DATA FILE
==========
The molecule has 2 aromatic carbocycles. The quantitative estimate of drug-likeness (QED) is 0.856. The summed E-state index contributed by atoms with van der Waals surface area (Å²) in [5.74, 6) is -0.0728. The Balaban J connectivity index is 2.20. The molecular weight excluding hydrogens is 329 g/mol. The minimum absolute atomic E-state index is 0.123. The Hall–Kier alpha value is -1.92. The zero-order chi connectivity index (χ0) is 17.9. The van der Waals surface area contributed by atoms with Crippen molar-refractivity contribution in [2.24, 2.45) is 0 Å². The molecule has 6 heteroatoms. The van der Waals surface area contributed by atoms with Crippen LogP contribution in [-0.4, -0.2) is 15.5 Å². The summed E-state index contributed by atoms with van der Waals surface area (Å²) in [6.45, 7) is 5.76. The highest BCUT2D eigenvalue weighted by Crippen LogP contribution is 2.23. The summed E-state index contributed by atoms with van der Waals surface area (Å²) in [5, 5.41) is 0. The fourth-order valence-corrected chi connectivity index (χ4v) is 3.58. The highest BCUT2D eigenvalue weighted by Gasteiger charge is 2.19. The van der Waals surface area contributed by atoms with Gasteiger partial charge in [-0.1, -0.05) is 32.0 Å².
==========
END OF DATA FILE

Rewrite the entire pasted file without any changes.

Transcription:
The molecule has 2 aromatic carbocycles. The quantitative estimate of drug-likeness (QED) is 0.856. The summed E-state index contributed by atoms with van der Waals surface area (Å²) in [5.74, 6) is -0.0728. The Balaban J connectivity index is 2.20. The molecular weight excluding hydrogens is 329 g/mol. The minimum absolute atomic E-state index is 0.123. The Hall–Kier alpha value is -1.92. The zero-order chi connectivity index (χ0) is 17.9. The van der Waals surface area contributed by atoms with Crippen molar-refractivity contribution in [2.24, 2.45) is 0 Å². The molecule has 6 heteroatoms. The van der Waals surface area contributed by atoms with Crippen LogP contribution in [-0.4, -0.2) is 15.5 Å². The summed E-state index contributed by atoms with van der Waals surface area (Å²) in [6.45, 7) is 5.76. The highest BCUT2D eigenvalue weighted by Crippen LogP contribution is 2.23. The summed E-state index contributed by atoms with van der Waals surface area (Å²) in [5, 5.41) is 0. The fourth-order valence-corrected chi connectivity index (χ4v) is 3.58. The highest BCUT2D eigenvalue weighted by Gasteiger charge is 2.19. The van der Waals surface area contributed by atoms with Gasteiger partial charge in [-0.1, -0.05) is 32.0 Å².